Soluble Fermentable Dietary Fibre (Pectin) Decreases Caloric Intake, Adiposity and Lipidaemia in High-Fat Diet-Induced Obese Rats

Clare L Adam (Corresponding Author), Lynn M Thomson, Patricia A Williams, Alexander W Ross

Research output: Contribution to journalArticle

16 Citations (Scopus)
5 Downloads (Pure)

Abstract

Consumption of a high fat diet promotes obesity and poor metabolic health, both of which may be improved by decreasing caloric intake. Satiety-inducing ingredients such as dietary fibre may be beneficial and this study investigates in diet-induced obese (DIO) rats the effects of high or low fat diet with or without soluble fermentable fibre (pectin). In two independently replicated experiments, young adult male DIO rats that had been reared on high fat diet (HF; 45% energy from fat) were given HF, low fat diet (LF; 10% energy from fat), HF with 10% w/w pectin (HF+P), or LF with 10% w/w pectin (LF+P) ad libitum for 4 weeks (n = 8/group/experiment). Food intake, body weight, body composition (by magnetic resonance imaging), plasma hormones, and plasma and liver lipid concentrations were measured. Caloric intake and body weight gain were greatest in HF, lower in LF and HF+P, and lowest in the LF+P group. Body fat mass increased in HF, was maintained in LF, but decreased significantly in LF+P and HF+P groups. Final plasma leptin, insulin, total cholesterol and triglycerides were lower, and plasma satiety hormone PYY concentrations were higher, in LF+P and HF+P than in LF and HF groups, respectively. Total fat and triglyceride concentrations in liver were greatest in HF, lower in LF and HF+P, and lowest in the LF+P group. Therefore, the inclusion of soluble fibre in a high fat (or low fat) diet promoted increased satiety and decreased caloric intake, weight gain, adiposity, lipidaemia, leptinaemia and insulinaemia. These data support the potential of fermentable dietary fibre for weight loss and improving metabolic health in obesity.
Original languageEnglish
Article numbere0140392
JournalPloS ONE
Volume10
Issue number10
DOIs
Publication statusPublished - 8 Oct 2015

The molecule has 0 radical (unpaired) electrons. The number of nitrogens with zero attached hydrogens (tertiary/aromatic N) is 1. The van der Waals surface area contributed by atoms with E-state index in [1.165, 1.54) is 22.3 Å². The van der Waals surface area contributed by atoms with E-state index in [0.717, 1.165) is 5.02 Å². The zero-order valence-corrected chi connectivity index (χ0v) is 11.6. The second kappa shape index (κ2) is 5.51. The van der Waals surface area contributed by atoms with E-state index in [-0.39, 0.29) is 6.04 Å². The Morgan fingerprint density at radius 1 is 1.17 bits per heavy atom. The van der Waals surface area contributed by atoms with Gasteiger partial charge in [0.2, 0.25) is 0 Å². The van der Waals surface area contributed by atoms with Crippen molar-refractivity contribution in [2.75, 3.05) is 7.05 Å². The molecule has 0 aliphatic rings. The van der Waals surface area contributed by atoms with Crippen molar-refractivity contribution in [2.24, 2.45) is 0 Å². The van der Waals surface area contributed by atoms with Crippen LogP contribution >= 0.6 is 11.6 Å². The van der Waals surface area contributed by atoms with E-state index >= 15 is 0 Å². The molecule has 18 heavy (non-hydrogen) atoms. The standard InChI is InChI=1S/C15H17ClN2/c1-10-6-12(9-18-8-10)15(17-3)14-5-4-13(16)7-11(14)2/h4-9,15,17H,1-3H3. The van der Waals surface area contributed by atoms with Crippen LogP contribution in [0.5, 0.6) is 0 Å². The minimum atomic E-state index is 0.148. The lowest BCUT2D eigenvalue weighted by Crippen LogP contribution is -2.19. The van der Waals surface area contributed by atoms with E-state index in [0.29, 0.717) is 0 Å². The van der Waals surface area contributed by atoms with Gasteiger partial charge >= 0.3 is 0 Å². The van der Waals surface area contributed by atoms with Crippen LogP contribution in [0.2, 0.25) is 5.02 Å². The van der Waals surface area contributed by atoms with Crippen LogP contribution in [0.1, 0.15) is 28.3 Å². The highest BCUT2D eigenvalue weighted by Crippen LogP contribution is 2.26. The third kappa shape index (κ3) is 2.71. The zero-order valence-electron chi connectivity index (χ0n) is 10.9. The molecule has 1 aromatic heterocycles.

Fingerprint

Adiposity
Dietary Fiber
adiposity
High Fat Diet
high fat diet
Nutrition
Energy Intake
pectins
Fat-Restricted Diet
Rats
energy intake
dietary fiber
Fats
low fat diet
satiety
rats
lipids
soluble fiber
Weight Gain
Triglycerides

Cite this

@article{8b4437669e0a4842ac70d76a8c5dbc87,
title = "Soluble Fermentable Dietary Fibre (Pectin) Decreases Caloric Intake, Adiposity and Lipidaemia in High-Fat Diet-Induced Obese Rats",
abstract = "Consumption of a high fat diet promotes obesity and poor metabolic health, both of which may be improved by decreasing caloric intake. Satiety-inducing ingredients such as dietary fibre may be beneficial and this study investigates in diet-induced obese (DIO) rats the effects of high or low fat diet with or without soluble fermentable fibre (pectin). In two independently replicated experiments, young adult male DIO rats that had been reared on high fat diet (HF; 45{\%} energy from fat) were given HF, low fat diet (LF; 10{\%} energy from fat), HF with 10{\%} w/w pectin (HF+P), or LF with 10{\%} w/w pectin (LF+P) ad libitum for 4 weeks (n = 8/group/experiment). Food intake, body weight, body composition (by magnetic resonance imaging), plasma hormones, and plasma and liver lipid concentrations were measured. Caloric intake and body weight gain were greatest in HF, lower in LF and HF+P, and lowest in the LF+P group. Body fat mass increased in HF, was maintained in LF, but decreased significantly in LF+P and HF+P groups. Final plasma leptin, insulin, total cholesterol and triglycerides were lower, and plasma satiety hormone PYY concentrations were higher, in LF+P and HF+P than in LF and HF groups, respectively. Total fat and triglyceride concentrations in liver were greatest in HF, lower in LF and HF+P, and lowest in the LF+P group. Therefore, the inclusion of soluble fibre in a high fat (or low fat) diet promoted increased satiety and decreased caloric intake, weight gain, adiposity, lipidaemia, leptinaemia and insulinaemia. These data support the potential of fermentable dietary fibre for weight loss and improving metabolic health in obesity.",
author = "Adam, {Clare L} and Thomson, {Lynn M} and Williams, {Patricia A} and Ross, {Alexander W}",